Etta Murfitt’s Oklahoma Dream – inspired by the ‘Dream Ballet’ from the musical Oklahoma! – collides ballet with a musical theatre troupe, in an all-dancing and no singing production number that reflects the themes of time and motion. Here the lines between ballet and musical theatre blur; dreams have no sense of time or reality and Murfitt’s ballet represents this disconnect, with the frenzied scene changes alluding to the dream like quality of the piece. Set in 1950s America, the dancers wore 50s style tea dresses and cowboy attire, resembling an American hoedown with female dancers being twirled like a merry-go-round.

Amidst the crowd are two young dancers who fall in love and decide to marry, only for one jealous cowboy to steal one of them away to a drinking den. This latter sequence became darker and more sinister, with two strutting ballerinas clad in black leather, marching round her drinking and cavorting with the other male dancers. This scene was evocative of the dream sequence in Fred Astaire and Cyd Charisse’s 1950s film The Band Wagon, where Astaire enters a seedy jazz den looking for Charisse who entices him with her raunchy dancing. In the end, as in The Band Wagon, a fight ensues and the dream is resolved with the girl getting her true love in the end.

By far the most abstract of all the ballets from Time in Motion, and my personal favourite, was Rambert graduate Arielle Smith’s T-Symmetry – a performance that looked boldly into the future with a human Vs robot theme. The black background and projections of oscillating shapes created a dark dystopian tone to the piece, whilst the fast-paced score made up of electronic clicks, squeaks and buzzes heightened the intensity of the theme.

The main protagonist jutted and jerked across the stage, with the corps de ballet fixed on the opposite side suggesting the principal was the odd one out. The robot versus the humans. The choreography was very athletic; working close to the floor dancers used every part of their body to produce interesting and bold images of the struggle of the human evolution.

All in all, the National Youth Ballet of Great Britain’s Time in Motion proved that time itself is fluid thing. With these contemporary ballets comes an understanding of the themes of the past; Time in Motion is therefore an apt survey of the influences upon contemporary ballet, as well as the changes ballet has incurred over the years.

For more on the National Youth Ballet, visit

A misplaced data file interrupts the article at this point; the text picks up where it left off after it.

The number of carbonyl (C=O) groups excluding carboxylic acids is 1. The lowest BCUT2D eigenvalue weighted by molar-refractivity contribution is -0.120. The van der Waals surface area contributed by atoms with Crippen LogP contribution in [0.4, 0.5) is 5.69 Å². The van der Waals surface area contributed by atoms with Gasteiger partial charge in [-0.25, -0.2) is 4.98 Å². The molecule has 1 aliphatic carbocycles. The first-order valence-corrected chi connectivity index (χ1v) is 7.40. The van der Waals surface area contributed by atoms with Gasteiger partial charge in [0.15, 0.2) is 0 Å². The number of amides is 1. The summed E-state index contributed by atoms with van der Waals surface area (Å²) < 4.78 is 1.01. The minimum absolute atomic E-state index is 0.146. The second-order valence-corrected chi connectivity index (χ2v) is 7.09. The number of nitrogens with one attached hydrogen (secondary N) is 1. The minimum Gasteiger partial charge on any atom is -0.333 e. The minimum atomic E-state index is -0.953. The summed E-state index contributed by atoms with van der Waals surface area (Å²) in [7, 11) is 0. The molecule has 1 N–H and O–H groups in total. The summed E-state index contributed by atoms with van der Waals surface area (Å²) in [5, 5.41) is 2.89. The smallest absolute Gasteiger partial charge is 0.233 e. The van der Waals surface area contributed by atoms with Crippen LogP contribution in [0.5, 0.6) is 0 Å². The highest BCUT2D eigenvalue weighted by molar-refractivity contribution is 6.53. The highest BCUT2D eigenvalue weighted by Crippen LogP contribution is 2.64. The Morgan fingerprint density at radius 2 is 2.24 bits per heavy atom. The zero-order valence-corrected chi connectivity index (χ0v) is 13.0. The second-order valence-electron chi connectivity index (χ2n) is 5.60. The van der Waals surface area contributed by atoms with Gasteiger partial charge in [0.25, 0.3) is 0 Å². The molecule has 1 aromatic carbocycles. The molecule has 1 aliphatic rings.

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BPREVIEW: Time in Motion @ Crescent Theatre 25-26.08.17

Words by Lucy Mounfield / Pics by Tim Cross

2017 marks the 30th anniversary of the National Youth Ballet of Great Britain (NYB) – a company that offers talented young dancers an opportunity to participate in the production and performance of ballet at a professional touring level.

For this 30th anniversary season the NYB will present Time in Motiona mixed programme of seven ballets choreographed by some of the UK’s most eminent professionals and rising talents, all performed by a company of young dancers aged 8-18yrs from across the UK.

Time in Motion comes to the Crescent Theatre on 25th to 26th August, marking NYB’s first performance on a Birmingham stage and following the company’s summer school programme at Elmhurst School of Dance in Edgbaston. These young dancers have been working with several professionals from Birmingham Royal Ballet (BRB), including soloist Jonathan Payn, first artist Ruth Brill and BRB’s director Sir David Bintley, who will guest judge the in-house choreographic competition at the end of the summer school. The young dancers from Birmingham’s Elmhurst School of Dance will perform in Time in Motion alongside a 105-strong ensemble of dancers from NYB’s season of events.

The artistic director of NYB, Mikah Smillie, sees the importance of their 2017 season as a platform for nurturing and encouraging young artistic talent from a variety of backgrounds, stating that ‘it not only provides our young dancers with a snapshot into how company life works but it also develops important learning skills, creative partnerships and most importantly, lifelong friendships which are at the beating heart of every dancer’s life.’

Across the production, Time in Motion will bring together seven short ballets from eminent choreographers in the dance world, taking us on an exploratory journey through time and space. Such a theme has been a source of inspiration for many choreographers during the evolution of ballet, and particularly in contemporary productions where the story becomes more abstract and instead themes can be explored through the movement of dance.

Furthermore, Time in Motion will encompass a wide variety of styles and choreography – from the more representational story-telling aspect of ballet, to the abstract contemporary world of modern dance. The evening will open with Christopher Hampson’s Carnival, followed by Jonathan Payn and Samira Saidi’s classical works, IKEN and Aspirations.

NYB’s Time in Motion will also feature Etta Murfitt’s character led piece – inspired by Dream Ballet from Oklahoma!, a new contemporary piece titled T-Symmetry by Rambert graduate Arielle Smith, as well as a playful short ballet by Louise Bennett set to Leo Delibes’ score of Coppélia. The production will be brought to a close with the ‘keenly anticipated’ premiere of Steamboat Summer from Birmingham Royal Ballet’s first artist and choreographer, Ruth Brill. This selection highlights NYB’s commitment to young artistic development by showcasing new original work as well as acknowledging the classical roots from which each dancer must learn to progress.

Time in Motion will not only mark the beginning of a professional career for many of the young dancers and choreographers who take to the Crescent Theatre’s stage, but is a fitting celebration of the National Youth Ballet of Great Britian’s time as a world leading youth dance company.

For more on National Youth Ballet, visit